Doug Ross also has a good display of some of the anti-Arizona protests — the pre-printed signs seem to come from the “Industrial Workers of the World,” Mexico, and the usual leftist Nazi printing office.
Filed under: Domestic Policy, Economy, Energy, Environment, Politics | Tags: British Petroleum, Deepwater Horizon, NOAA
Federal officials should have started burning oil off the surface of the gulf last week, almost as soon as the spill happened, according to the former spill response coordinator for the National Oceanic and Atmospheric Administration (NOAA).
Ron Gouget, who also had experience as manager of Louisiana’s oil response team for a time, said that federal officials missed a narrow window of opportunity to gain control of the spill by burning last week, before the spill spread hundreds of miles across the Gulf, and before winds began blowing toward shore.
Gouget was part of the group that created the 1994 plan that was designed to allow federal responders to take immediate action when a major spill occurred, without waiting for an elaborate approval process. He said:
They had pre-approval. The whole reason the plan was created was so we could pull the trigger right away instead of waiting ten days to get permission. If you read the pre-approval plan, it speaks about Grand Isle, where the spill is. When the wind in blowing offshore out of the north, you have pre-approval to burn in that region. If the wind is coming onshore, like it is now, you can’t burn at Grand Isle. They waited to do the test burn until the wind started coming onshore.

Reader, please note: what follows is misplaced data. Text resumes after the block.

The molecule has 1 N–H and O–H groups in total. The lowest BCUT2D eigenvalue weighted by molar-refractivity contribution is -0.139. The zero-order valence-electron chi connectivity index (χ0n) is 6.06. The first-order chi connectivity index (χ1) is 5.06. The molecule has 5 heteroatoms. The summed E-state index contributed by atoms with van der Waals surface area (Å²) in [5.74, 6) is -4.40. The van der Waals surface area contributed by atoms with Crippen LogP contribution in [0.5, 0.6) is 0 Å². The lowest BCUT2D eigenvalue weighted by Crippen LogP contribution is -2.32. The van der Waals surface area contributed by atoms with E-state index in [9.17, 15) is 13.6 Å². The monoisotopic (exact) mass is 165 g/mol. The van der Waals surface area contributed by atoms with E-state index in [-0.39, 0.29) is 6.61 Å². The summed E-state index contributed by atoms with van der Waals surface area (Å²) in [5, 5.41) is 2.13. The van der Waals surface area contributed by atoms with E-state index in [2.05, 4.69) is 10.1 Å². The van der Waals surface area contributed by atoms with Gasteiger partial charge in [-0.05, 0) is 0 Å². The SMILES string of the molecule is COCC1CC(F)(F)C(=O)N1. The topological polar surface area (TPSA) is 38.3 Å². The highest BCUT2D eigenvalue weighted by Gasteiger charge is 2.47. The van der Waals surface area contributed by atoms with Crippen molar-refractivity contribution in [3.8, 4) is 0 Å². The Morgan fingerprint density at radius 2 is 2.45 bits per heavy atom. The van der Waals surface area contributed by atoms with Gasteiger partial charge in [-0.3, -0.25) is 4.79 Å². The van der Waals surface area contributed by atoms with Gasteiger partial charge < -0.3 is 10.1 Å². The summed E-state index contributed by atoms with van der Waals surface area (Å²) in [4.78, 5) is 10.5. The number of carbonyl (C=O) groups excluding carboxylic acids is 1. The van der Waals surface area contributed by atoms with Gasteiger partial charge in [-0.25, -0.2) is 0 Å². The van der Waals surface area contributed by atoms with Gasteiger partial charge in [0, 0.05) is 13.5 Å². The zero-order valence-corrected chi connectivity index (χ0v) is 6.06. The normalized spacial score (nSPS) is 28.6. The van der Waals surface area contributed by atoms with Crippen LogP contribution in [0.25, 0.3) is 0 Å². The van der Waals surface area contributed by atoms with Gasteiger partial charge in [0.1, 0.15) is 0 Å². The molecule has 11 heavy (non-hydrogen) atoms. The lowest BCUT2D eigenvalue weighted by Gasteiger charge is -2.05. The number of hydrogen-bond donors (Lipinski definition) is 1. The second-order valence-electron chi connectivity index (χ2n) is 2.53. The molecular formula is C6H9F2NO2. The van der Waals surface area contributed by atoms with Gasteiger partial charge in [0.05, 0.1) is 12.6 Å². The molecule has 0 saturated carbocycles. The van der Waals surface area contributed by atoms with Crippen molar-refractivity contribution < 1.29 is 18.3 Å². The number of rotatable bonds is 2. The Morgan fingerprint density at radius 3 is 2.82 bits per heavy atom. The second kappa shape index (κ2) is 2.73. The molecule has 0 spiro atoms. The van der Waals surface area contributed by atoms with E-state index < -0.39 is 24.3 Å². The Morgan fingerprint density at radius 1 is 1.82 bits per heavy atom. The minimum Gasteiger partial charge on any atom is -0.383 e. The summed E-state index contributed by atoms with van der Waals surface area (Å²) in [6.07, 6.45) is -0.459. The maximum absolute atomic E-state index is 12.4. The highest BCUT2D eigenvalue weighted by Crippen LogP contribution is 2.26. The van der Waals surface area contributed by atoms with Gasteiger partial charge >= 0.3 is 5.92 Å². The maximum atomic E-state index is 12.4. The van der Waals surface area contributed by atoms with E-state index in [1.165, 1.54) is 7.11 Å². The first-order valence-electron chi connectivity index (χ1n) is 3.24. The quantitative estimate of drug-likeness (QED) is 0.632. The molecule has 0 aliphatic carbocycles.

Gouget added that the NOAA officials involved at the Unified Command Center in Louisiana know how to respond to spills, and know burning should have started as soon as possible after the initial release was detected. Gouget said they may have been overruled:
It may have been a political issue. The burn would make a big, big plume and lots of soot. Like Valdez, the decisions to get the resources mobilized may not have occurred until it was too late. This whole thing has been a strip tease. At first it was just the diesel, then they said the well wasn’t leaking. It’s unfortunate they didn’t get the burning going right away. They could have gotten 90 percent of the oil before it spread.
Doug Ross has an illustrated timeline of “Obama’s Katrina.” Don’t miss it! This is going to be a huge disaster. Dispersal agents were used when they should not have been
President Obama finally visited today, and announced that BP was going to have to pay for the cleanup. Actually, the president of British Petroleum announced that they would be paying for the cleanup last week, so that isn’t news either.
Work on oil rigs is dangerous, and there are many risks. Eleven lives were lost in this disaster. The media seems disinclined to get interested until there are threats to birds and otters. Oil-soaked wildlife always makes for dramatic pictures.
It is disheartening to find a disaster made worse by federal inaction when there are clear guidelines.